By JOE STEPHENS - Staff Writer
Date: 04/05/98 23:30
If you fear that the judge handling your federal lawsuit has a hidden conflict of interest, the law gives you a way to find out.
Just scan the investments listed on his annual disclosure statement, a public document designed for that very purpose. Sounds easy, right?
Court rules make reviewing the forms impractical. And by the time you see the first sheet, the judge will know you are snooping into his finances.
When someone does discover a bona fide conflict, the judge need not fear punishment. Litigants file hundreds of complaints against judges each year, but they almost never produce so much as a reprimand. And district judges get their six-figure salaries for life, misconduct or not.
"The lack of any meaningful oversight over federal judges is one of the gaping loopholes in our legal system," said lawyer James C. Turner, a Washington-based consumer advocate.
"It cries out for reform."
U.S. law requires federal judges to withdraw from any case in which they know they have a financial interest, however small. Yet, The Kansas City Star reported Sunday, judges repeatedly have presided over lawsuits against companies in which they own stock.
Most judges said they made honest mistakes that, while regrettable, did not hurt anyone. Many litigants, however, were shocked and embittered by the judges' lapses.
The newspaper began its study by collecting disclosure statements from judges in four states. Individuals might find it difficult to make the same comparisons.
The reports are not available in Kansas City -- or even in the Midwest. Instead, authorities keep them 1,100 miles away at the Administrative Office of the U.S. Courts in Washington, D.C.
You must request copies in writing, not over the phone. And a simple letter will not suffice. Authorities consider only requests made on Form AO-10a, available only from the office in Washington.
You must list your name, address and occupation. Then you must disclose the "organizations or persons on whose behalf this request is made." The form warns that lying could lead to a $10,000 fine and five years in prison.
All mail requests must be notarized. The White House and Congress make no such demand when handing out their reports.
Furthermore, the courts charge 50 cents a page, payable in advance. A copy of U.S. District Judge Kathryn H. Vratil's reports for the last two years costs $50.
But critics call those impediments small compared to the final hurdle: Court workers send each judge a photocopy of your request, including your name. The president, senators and members of the House do not get similar warnings.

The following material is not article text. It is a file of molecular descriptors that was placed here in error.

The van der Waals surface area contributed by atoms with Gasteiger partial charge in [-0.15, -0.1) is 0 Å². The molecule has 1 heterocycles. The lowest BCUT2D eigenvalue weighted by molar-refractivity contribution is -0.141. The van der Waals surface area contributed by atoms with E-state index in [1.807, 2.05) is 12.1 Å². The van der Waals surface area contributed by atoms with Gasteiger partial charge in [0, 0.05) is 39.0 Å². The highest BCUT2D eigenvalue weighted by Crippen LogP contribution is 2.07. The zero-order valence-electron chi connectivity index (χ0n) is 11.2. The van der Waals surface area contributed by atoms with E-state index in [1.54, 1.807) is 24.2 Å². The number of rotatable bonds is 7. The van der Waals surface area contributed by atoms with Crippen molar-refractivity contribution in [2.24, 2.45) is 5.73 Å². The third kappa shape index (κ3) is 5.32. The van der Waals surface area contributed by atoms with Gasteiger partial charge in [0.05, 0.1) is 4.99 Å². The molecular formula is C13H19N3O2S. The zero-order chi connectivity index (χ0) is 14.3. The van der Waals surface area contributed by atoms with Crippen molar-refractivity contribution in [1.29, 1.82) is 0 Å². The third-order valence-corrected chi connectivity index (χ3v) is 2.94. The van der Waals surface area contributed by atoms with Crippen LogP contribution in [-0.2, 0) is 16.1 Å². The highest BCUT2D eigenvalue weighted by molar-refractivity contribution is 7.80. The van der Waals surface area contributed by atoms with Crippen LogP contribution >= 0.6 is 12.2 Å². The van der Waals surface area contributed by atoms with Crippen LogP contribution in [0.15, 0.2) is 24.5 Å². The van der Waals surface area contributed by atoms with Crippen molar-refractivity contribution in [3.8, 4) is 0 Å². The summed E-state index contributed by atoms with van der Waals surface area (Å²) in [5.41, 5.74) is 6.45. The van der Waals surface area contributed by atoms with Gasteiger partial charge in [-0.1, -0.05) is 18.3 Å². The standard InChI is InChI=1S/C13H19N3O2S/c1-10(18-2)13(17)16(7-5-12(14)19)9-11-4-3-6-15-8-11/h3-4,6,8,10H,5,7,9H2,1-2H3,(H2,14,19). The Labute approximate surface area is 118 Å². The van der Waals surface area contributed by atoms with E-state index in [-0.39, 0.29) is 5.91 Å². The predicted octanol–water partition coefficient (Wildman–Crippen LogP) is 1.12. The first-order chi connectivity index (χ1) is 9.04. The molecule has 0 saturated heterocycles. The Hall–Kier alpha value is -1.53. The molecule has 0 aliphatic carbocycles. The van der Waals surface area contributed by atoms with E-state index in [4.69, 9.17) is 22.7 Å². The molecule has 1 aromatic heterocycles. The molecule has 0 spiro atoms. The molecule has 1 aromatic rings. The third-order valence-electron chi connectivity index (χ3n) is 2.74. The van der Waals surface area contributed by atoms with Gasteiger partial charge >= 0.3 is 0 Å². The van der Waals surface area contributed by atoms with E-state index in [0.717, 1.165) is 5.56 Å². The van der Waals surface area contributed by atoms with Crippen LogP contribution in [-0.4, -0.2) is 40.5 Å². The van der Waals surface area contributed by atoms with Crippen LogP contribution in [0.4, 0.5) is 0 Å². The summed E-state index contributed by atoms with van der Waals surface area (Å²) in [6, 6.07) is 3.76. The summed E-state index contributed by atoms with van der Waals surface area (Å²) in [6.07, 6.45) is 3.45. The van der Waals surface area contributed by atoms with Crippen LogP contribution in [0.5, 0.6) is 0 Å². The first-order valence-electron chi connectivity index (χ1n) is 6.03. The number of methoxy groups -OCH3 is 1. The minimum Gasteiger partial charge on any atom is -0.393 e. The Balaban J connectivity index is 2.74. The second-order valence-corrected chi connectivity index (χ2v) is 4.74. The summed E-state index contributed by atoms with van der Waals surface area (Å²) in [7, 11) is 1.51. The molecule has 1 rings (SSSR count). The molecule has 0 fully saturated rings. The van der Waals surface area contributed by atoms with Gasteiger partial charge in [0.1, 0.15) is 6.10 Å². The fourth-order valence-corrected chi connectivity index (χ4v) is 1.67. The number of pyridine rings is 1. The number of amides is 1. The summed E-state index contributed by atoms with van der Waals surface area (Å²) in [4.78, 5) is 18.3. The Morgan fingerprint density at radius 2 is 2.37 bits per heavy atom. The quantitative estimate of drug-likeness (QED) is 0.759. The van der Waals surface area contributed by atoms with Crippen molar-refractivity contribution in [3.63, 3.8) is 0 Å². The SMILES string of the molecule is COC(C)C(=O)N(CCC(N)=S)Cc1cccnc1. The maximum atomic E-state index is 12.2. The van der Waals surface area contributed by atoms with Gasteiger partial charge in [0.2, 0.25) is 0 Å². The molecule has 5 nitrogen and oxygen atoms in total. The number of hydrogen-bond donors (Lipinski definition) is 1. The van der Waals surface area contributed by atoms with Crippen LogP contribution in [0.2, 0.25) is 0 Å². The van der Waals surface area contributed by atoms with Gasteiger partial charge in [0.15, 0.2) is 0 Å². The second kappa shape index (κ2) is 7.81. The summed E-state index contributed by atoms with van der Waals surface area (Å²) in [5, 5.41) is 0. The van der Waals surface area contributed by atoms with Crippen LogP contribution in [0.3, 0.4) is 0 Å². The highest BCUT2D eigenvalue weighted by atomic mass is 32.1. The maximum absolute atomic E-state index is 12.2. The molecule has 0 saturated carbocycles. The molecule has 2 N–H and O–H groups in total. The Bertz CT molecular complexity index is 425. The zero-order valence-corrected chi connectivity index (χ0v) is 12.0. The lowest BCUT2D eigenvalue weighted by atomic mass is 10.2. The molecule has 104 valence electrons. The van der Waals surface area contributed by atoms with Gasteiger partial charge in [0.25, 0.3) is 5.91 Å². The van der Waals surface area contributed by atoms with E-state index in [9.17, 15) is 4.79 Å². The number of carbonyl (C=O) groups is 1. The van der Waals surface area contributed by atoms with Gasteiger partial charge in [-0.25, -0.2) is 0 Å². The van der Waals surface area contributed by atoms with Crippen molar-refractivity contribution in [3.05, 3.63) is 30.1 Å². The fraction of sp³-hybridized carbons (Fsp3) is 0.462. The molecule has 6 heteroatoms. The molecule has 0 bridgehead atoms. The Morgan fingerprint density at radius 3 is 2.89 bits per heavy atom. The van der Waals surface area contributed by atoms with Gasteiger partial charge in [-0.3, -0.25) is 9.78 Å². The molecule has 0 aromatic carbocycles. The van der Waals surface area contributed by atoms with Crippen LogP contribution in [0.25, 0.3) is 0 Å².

Court administrators described the notifications as a security precaution.
However, they could not identify a single instance where someone used the reports to harm a judge.
Critics said the policy puts a litigant at risk of infuriating the very official who will determine the destiny of his lawsuit. Lawyers are in an even more precarious position because they must appear repeatedly before the judges, who have lifetime appointments.
"The last thing a lawyer wants to do is anger a judge," said Washington attorney William Fry, who specializes in consumer issues. "It's almost a total barrier to a lawyer making a request" for a report.
Court officials described such fears as unreasonable. Yet experts pointed out that lawyers could be disciplined or disbarred for challenging a judge's integrity.
Fry argues that the financial reports should be available for free review at local courthouses. The names of litigants who look at them should be confidential, he said, to forestall retaliation.
Some litigants, angry about their judges' stock holdings, went even further.
"It should be posted outside the judge's courtroom," litigant Nancy Powell said of the forms. "It should be on a plaque on the door."
That is unlikely. But beginning today, local judges' investments are available for free and anonymous review on The Star's Internet site. Anyone with a home computer or access to a public library can see the reports for district judges on the World Wide Web at http://www.kcstar.com/judges/.